What do Lidl, the National Lottery and the film Four Weddings and a Funeral have in common? They all made their UK debut in 1994.
It was also the year Harry Styles, of One Direction was born, as was Justin Beiber, while actors Peter Cushing and Terry Scott took their final bows.
In Mid Sussex, community proved itself to be at the heart of things, especially when Christmas was approaching.
In December 1994, pensioners at the Park Centre, in Burgess Hill, were treated to a carol concert from Year 5 children at Burgess Hill School, who popped in to spread a little seasonal cheer. Something similar happened in Haywards Heath but the children involved were much younger – and they were in fancy dress.
The little ones from The Acorns Nursery School, in Lindfield, were taken to a care home on Lucastes Road, where they sang Christmas carols and nursery rhymes, much to the delight of the residents.
Who wouldn’t enjoy Batman belting out Away In A Manger or Minnie Mouse working her way through every verse of The Wheels on the Bus?
Another – much older – community minded bunch were the punters at The Jolly Tanner, in Staplefield.
When St Mark’s School was looking for a sponsor to buy new netball kits, the village pub came up trumps, with customers forking out for bibs, shirts and skirts, all carrying the school logo.
Pictured showing off the new kit were, back row: Vicki Maplebeck, Kristy-Beth Haines, Danielle Jupp and Catherine Arnold. Front row, Kelly Stoner, Natalie Bache and Aimee Page. There was generosity from Sainsbury’s when schools from Burgess Hill and Haywards Heath were presented with prints of some famous paintings as part of the supermarket’s Pictures for School schemes.
Manager Peter Elborough presented the prints to children from Birchwood Grove and Manor Field schools, in Burgess Hill, and Harlands and St Wilfrid’s school in Haywards Heath.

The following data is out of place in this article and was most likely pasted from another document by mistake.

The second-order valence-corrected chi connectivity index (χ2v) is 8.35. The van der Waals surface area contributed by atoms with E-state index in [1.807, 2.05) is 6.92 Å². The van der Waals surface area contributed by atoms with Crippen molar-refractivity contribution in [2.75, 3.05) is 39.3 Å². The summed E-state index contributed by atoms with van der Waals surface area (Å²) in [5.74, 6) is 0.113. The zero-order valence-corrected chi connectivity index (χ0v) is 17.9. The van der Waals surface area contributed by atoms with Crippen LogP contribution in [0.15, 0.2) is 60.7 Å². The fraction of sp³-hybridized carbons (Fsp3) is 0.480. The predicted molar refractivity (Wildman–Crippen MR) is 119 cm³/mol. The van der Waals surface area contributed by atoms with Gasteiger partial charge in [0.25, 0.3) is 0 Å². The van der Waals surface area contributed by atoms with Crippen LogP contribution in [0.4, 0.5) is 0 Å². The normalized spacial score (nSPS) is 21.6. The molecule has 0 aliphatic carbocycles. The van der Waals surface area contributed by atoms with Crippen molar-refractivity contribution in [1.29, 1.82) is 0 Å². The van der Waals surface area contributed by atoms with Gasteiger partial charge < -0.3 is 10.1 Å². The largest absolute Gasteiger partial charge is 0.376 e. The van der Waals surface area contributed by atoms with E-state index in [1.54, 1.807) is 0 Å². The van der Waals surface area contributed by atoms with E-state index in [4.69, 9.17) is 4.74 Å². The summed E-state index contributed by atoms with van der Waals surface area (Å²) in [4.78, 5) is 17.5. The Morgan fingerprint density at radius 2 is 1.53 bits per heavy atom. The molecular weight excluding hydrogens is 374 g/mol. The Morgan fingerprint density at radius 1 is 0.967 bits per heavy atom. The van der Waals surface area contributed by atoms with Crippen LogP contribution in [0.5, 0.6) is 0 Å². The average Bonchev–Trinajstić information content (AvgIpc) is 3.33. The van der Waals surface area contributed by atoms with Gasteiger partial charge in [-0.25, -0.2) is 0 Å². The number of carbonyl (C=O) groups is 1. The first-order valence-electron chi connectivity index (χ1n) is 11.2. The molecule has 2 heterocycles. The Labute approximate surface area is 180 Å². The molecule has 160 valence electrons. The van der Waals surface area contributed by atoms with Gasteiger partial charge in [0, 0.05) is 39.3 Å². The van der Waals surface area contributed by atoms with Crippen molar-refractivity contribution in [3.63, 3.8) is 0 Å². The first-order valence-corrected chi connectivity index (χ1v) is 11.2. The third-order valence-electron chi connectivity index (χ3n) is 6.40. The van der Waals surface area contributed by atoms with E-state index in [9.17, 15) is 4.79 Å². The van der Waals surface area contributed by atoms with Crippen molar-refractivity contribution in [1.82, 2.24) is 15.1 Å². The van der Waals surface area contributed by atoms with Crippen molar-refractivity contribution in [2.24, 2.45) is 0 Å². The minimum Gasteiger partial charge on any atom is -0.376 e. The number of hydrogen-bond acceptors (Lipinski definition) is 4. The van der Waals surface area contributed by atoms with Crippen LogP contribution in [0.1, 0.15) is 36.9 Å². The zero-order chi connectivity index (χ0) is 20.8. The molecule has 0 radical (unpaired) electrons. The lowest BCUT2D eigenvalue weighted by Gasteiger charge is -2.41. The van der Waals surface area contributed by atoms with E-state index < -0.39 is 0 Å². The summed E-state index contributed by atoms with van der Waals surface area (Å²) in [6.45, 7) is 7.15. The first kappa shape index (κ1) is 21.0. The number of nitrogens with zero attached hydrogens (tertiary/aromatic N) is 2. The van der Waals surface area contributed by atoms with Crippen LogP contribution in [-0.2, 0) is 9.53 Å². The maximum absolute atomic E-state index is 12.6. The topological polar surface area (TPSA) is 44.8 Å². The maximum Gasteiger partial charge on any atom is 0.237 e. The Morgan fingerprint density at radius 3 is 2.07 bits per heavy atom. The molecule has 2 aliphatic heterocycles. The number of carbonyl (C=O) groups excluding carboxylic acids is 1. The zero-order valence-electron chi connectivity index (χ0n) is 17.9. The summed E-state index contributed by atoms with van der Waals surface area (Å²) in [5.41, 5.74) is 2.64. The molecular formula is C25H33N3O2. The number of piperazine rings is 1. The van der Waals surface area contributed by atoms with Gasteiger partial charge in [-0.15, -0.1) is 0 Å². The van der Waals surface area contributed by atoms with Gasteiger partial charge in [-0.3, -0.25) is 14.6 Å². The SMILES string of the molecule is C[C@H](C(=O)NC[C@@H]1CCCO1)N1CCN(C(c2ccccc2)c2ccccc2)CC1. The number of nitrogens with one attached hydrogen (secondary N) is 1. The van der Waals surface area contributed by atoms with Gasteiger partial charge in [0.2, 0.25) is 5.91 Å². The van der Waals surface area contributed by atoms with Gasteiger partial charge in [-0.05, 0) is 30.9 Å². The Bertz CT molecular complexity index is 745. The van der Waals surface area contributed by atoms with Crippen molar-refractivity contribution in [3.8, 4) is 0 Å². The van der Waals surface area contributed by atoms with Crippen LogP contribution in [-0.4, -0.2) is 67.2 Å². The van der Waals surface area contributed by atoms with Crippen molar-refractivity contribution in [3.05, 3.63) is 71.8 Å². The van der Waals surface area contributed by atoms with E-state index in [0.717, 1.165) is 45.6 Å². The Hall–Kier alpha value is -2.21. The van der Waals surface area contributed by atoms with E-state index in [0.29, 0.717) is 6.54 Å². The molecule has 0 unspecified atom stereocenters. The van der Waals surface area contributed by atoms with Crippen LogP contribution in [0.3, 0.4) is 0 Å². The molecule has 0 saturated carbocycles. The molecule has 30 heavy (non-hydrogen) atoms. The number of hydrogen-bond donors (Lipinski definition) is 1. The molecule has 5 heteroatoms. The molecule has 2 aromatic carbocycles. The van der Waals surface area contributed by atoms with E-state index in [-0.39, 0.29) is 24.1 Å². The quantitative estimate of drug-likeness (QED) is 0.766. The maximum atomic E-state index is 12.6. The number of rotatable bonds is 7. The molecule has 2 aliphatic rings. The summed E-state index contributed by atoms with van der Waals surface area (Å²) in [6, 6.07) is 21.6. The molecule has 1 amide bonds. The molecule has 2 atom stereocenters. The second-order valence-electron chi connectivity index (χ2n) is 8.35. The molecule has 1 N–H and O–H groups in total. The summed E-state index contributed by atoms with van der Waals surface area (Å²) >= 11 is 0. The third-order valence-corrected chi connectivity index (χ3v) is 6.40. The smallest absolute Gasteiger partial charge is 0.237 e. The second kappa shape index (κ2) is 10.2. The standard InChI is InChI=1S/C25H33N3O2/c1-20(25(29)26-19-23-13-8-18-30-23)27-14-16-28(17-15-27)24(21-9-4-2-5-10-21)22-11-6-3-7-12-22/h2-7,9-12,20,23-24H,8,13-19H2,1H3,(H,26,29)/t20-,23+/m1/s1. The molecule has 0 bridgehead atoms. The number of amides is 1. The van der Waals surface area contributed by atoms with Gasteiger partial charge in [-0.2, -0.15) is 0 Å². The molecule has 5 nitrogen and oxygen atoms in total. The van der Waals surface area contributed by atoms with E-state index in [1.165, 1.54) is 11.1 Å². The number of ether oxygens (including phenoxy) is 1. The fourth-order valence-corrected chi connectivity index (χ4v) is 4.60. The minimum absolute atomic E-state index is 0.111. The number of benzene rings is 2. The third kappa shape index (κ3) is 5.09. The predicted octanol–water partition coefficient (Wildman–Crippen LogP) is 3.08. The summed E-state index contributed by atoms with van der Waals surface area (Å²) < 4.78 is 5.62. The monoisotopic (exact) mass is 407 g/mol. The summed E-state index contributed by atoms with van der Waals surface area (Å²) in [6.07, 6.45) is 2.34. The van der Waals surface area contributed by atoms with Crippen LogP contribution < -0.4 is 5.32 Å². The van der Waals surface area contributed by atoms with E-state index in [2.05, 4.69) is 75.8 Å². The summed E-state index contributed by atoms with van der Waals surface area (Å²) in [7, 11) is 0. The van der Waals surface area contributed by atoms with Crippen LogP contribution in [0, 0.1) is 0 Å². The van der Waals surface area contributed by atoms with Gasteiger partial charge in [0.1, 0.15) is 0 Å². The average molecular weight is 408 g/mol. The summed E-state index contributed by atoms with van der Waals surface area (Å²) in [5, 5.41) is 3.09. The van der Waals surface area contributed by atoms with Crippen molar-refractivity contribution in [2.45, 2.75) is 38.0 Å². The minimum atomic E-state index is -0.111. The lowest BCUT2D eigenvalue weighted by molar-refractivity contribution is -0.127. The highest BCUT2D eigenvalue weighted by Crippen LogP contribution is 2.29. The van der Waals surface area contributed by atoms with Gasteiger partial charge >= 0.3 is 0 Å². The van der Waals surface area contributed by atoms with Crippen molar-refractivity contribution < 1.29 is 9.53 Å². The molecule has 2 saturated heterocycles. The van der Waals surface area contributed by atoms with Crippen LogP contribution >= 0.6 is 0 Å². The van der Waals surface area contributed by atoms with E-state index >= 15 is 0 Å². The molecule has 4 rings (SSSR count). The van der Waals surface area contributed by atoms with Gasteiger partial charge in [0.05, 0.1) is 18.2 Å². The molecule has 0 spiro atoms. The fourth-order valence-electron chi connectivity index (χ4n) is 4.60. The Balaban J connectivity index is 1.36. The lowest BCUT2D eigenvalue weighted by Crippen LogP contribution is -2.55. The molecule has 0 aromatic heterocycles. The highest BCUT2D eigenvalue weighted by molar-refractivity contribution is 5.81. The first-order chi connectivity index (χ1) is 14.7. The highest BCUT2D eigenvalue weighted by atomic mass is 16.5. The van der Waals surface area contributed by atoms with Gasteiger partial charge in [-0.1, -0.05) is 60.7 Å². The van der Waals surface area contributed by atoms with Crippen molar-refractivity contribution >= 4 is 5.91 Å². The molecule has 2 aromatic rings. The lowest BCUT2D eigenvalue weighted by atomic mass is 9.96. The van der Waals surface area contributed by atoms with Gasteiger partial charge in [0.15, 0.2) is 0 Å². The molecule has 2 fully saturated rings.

They included reproductions of Cezanne’s Le Lac d’Annecy.
Over at Abbotsford School, in Burgess Hill, fundraising pupils were given a helping hand by an international athlete.
The youngsters were taking part in a Superschools event to raise money to pay for wheelchairs for disabled athletes. Trampolinist Richard Helliwell was on hand to put them through a rigorous programme of sit-ups, press-ups, squats and star jumps.
Pictured from left as they worked through their sit-ups were: Stacey Thorpe, Charles Ball, Sean Clemmans, Colin Smith, David Standard, Neal Holden, Richatrd Helliwell, Kevin Smith and Chris Tickner.
While the Abbotsford bunch were concentrating on fitness, at Ardingly College cake was the order of the day, at least for the younger children.
A new pre-prep hall had been opened at the college and, of course, cake was in order to celebrate.
Cook Lynn Mayfield and assistant cook June Parker guided them through the hows and whys of mixing, folding, baking and spoon licking but the majority of work was done by the children.
They were Max Novakovic, Rosie Cole, Christopher Lawrenson, Christopher Lew Kum Hoi, Eleanor Risdale, Ellen Camillin, David Alonso and Hannah Strugnell.
Over in Haywards Heath, tots from the Jack & Jill Playgroup spent a morning hanging woollen socks from the trees. Children that age are known to do strange, illogical things when the grown-ups have their backs turned, but these boys and girls were under supervision, with helping hands on offer when higher branches proved too hard to reach.
The occasion was Tree Dressing Day, which came at the end of National Tree Week. As the weather was a bit nippy, the children dressed their tree in old winter clothing. And what better to keep away the chill than a pair of warm socks?
And finally, we have four young poets who saw their work published at the tender age of nine and 10.
The Poetry Society had sponsored several visits to Birchwood Grove Primary School by poet Robert Hull, and the children were soon inspired by him.
Mr Hull, whose own works include the anthology Stargazer (1997) and Everest and Chips (2002), set the children the task of writing about the beginning of the world.
The imaginative lot came up with poems showing how the first birds came to be and how birds of prey got their beaks.
The poetry protégées pictured were: Emma Muspratt, Oliver Dimsdale, Neil Maunick and Rebecca Durrant.